After a tough episode three, The Last of Us decides to return to the plot, and we see the writing quality improve somewhat. We pick up with Joel and Ellie driving down the road, and to be candid, the scenes are interesting. There was, however, one giant plot hole during this sequence I couldn’t ignore. It’s a little thing, but as someone who grew up in Missouri, I found it hilarious. So, while they are driving along, they come across a herd of bison. The subtext behind the camera shot is painfully obvious, “Now that man is gone, the buffalo have returned. Nature is healing!” Of course, what the camera crew failed to notice, or at least, what they were hoping you wouldn’t spot, was that the bison were eating hay. It looked like a long trail of hay, which would have required a farmer to spread it. So much for nature reclaiming the earth.
They drive until they come across a pile-up blocking an overpass in Kansas City. This was something else I had a problem with. Why would anyone want to drive into a city in a post-apocalyptic world? Even assuming the city isn’t filled with raiders and all kinds of seedy individuals, presumably, all the dead people would still be there, and so would their cars. The first thing anyone should expect would be a traffic jam at some point. Why didn’t they drive around the city, if for no other reason than to keep away from FEDRA, who Joel and Ellie desperately want to avoid? The entire setup is silly, but then the bad decisions continue when Joel decides to cut through the city by taking an offramp and rejoining the interstate on the other side of the overpass. Clearly, this is a bad idea. Not only would there be even more traffic, but downtown is where all the bad guys are. This is an example of the writers making the character a temporary moron for the sake of pushing the plot. Joel of all people should know better than to travel into the depths of an unknown city. Driving around the skyscrapers was the obvious option, even if it would’ve taken more time.
Through the City and Into Chaos
They travel downtown and get lost. Apparently, both characters are incapable of reading a map, yet they are attempting to cross the entire country. They meander around downtown until they come across a guy who is limping around asking for help, but Joel’s brain returns for a second, and he instantly recognizes the man’s performance as a rouse. But then his brain goes on hiatus again, because rather than backing away, which would’ve been the safer thing to do, he floors the truck and drives past the man, which of course, prompts the men in waiting to spring their trap. They throw a cinderblock onto the windshield and Joel and Ellie crash into a building. It’s almost as if the bad guys were expecting him to go forward.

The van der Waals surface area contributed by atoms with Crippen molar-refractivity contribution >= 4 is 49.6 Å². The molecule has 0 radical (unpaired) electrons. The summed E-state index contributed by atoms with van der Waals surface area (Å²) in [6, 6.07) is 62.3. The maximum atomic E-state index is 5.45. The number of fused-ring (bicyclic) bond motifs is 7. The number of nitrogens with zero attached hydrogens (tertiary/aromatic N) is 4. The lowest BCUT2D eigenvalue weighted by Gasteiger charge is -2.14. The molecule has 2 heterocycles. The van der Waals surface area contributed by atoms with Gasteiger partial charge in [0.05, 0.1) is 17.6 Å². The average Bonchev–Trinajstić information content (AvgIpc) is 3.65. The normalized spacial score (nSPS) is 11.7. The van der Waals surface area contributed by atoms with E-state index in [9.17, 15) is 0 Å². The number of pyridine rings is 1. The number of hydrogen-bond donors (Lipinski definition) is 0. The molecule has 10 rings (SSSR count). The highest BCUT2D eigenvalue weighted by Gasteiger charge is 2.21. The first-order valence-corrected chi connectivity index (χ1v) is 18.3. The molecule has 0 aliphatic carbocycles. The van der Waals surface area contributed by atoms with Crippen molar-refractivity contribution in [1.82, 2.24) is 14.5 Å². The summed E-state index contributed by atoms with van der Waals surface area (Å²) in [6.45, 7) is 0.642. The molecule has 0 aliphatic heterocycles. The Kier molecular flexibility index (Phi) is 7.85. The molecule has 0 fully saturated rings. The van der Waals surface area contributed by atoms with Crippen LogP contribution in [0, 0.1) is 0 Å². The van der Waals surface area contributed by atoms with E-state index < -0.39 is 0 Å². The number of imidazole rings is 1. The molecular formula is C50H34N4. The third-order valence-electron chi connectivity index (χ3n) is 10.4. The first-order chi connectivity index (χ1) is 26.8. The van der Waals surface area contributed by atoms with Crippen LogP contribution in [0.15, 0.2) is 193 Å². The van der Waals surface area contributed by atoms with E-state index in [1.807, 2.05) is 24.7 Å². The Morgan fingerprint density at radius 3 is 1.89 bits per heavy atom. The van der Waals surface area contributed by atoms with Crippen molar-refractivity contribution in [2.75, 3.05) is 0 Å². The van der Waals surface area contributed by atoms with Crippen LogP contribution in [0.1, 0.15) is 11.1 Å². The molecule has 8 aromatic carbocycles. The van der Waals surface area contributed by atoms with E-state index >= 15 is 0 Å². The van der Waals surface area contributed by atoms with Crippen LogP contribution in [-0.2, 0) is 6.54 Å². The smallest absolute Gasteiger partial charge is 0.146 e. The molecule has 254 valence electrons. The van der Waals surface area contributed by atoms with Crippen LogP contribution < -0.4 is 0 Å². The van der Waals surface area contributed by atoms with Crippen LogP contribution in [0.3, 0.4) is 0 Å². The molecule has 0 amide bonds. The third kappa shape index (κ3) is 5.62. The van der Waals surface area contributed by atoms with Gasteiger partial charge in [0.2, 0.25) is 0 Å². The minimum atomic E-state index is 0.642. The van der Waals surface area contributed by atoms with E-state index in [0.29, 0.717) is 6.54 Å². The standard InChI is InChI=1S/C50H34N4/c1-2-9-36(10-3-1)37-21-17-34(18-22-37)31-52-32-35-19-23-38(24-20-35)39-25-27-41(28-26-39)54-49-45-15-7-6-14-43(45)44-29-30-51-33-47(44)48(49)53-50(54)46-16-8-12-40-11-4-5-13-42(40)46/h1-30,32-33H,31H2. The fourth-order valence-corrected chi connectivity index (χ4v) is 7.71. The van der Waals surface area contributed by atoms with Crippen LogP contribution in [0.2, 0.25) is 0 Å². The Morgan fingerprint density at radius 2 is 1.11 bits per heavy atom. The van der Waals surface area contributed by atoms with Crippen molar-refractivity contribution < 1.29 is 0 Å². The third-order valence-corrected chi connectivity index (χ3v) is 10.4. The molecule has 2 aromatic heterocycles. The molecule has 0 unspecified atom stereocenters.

This entire situation only makes episode three even more infuriating, because now, not only did we have to put up with a random romance for forty minutes, but the truck those two dead men left for Joel and Ellie lasted less than twenty minutes. So, all those supplies and all that time wasted watching Bill and Frank live and die comes to nothing.
Joel and Ellie get into a shootout, survive the shootout, and scurry away. This leads us to the introduction of Kathleen. She is the leader of this band of men who tried to kill Ellie and Joel, and she is hunting for a man named Henry, who apparently sold out her brother to FEDRA, and as a result, FEDRA killed the man. There is an interesting moment during her introduction where she murders a doctor, despite the help he could provide for her people. The purpose of this event is to show the audience that she is consumed by revenge.
Kathleen learns of the shootout and concludes that Joel and Ellie are some kind of backup Henry must’ve radioed in to help him escape the city. Kathleen finds this unacceptable and orders her men to scour the area, looking for Henry, Ellie, and Joel.
While following Kathleen’s point of view we come across another poorly written scene. Kathleen is taken to a room by one of her men and shown a pit that begins to shift and move as they’re talking. I only bring this up because of what happens in the next episode. The bottom line is that there is a horde of zombies roaming about under the city, and there is a particularly large zombie called a Bloater moving with this horde. This Bloater makes an appearance in the next episode, but because the monster is not mentioned in episode four, it makes the creature’s arrival seem random. I had to watch the episode for a second time to connect the events, so the writers should’ve foreshadowed the Bloater during this scene, that way the final showdown at the end of episode five didn’t seem like such a deus ex machine.
Cat and Mouse in Kansas City
The rest of the episode is essentially a game of cat and mouse, and a chance for Joel and Ellie to bond a little. To the writers’ credit, these moments between the two characters begin to fix the over-the-top hostility they have had for each other up to this point. They do this in several ways. One is through a book of puns Ellie had found before meeting Joel. She begins to read these puns to Joel, and Joel finally gives in and laughs at one of them. It’s not a bad way to get the two to start really talking to each other, and some of the puns are a little funny.
The episode ends with Joel and Ellie finding a room in a high-rise apartment building, and Joel pours some broken glass in front of the door so he can hear anybody who tries to enter the room. However, this does not work because Joel turns over in his sleep.
(After the shootout, Ellie mentions that he is almost deaf in one of his ears.) When Joel wakes up, he sees a little boy pointing a gun at him, a finger over the child’s lips, telling him to be quiet. The story continues in the next review.